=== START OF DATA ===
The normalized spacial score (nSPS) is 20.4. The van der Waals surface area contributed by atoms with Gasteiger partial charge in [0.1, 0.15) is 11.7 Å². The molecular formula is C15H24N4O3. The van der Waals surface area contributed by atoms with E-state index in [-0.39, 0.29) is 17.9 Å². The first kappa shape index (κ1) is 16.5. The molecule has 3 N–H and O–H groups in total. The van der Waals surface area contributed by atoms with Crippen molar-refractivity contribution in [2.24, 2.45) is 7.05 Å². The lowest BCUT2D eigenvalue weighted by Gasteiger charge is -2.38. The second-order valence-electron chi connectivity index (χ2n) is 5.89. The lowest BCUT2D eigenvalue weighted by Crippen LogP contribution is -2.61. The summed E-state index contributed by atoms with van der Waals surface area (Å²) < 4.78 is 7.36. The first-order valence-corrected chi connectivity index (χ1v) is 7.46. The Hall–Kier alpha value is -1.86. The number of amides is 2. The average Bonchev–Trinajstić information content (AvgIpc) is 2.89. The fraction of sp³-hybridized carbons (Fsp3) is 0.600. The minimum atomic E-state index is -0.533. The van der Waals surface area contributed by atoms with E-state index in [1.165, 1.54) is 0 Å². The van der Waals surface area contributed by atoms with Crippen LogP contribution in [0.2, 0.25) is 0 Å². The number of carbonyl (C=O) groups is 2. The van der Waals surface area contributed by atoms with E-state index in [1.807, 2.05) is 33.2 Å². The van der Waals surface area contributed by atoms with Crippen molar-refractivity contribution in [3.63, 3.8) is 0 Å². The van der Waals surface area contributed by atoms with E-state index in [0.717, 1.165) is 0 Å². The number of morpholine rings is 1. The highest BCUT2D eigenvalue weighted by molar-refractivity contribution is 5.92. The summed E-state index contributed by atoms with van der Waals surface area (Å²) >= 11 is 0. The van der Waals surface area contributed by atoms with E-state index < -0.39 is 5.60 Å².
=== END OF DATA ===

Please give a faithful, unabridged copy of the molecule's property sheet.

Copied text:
The normalized spacial score (nSPS) is 20.4. The van der Waals surface area contributed by atoms with Gasteiger partial charge in [0.1, 0.15) is 11.7 Å². The molecular formula is C15H24N4O3. The van der Waals surface area contributed by atoms with E-state index in [-0.39, 0.29) is 17.9 Å². The first kappa shape index (κ1) is 16.5. The molecule has 3 N–H and O–H groups in total. The van der Waals surface area contributed by atoms with Crippen molar-refractivity contribution in [2.24, 2.45) is 7.05 Å². The lowest BCUT2D eigenvalue weighted by Gasteiger charge is -2.38. The second-order valence-electron chi connectivity index (χ2n) is 5.89. The lowest BCUT2D eigenvalue weighted by Crippen LogP contribution is -2.61. The summed E-state index contributed by atoms with van der Waals surface area (Å²) < 4.78 is 7.36. The first-order valence-corrected chi connectivity index (χ1v) is 7.46. The Hall–Kier alpha value is -1.86. The number of amides is 2. The average Bonchev–Trinajstić information content (AvgIpc) is 2.89. The fraction of sp³-hybridized carbons (Fsp3) is 0.600. The minimum atomic E-state index is -0.533. The van der Waals surface area contributed by atoms with E-state index in [1.165, 1.54) is 0 Å². The van der Waals surface area contributed by atoms with Crippen LogP contribution in [0.2, 0.25) is 0 Å². The number of carbonyl (C=O) groups is 2. The van der Waals surface area contributed by atoms with E-state index in [1.807, 2.05) is 33.2 Å². The van der Waals surface area contributed by atoms with Crippen molar-refractivity contribution in [3.63, 3.8) is 0 Å². The van der Waals surface area contributed by atoms with E-state index in [0.717, 1.165) is 0 Å². The number of morpholine rings is 1. The highest BCUT2D eigenvalue weighted by molar-refractivity contribution is 5.92. The summed E-state index contributed by atoms with van der Waals surface area (Å²) >= 11 is 0. The van der Waals surface area contributed by atoms with E-state index < -0.39 is 5.60 Å².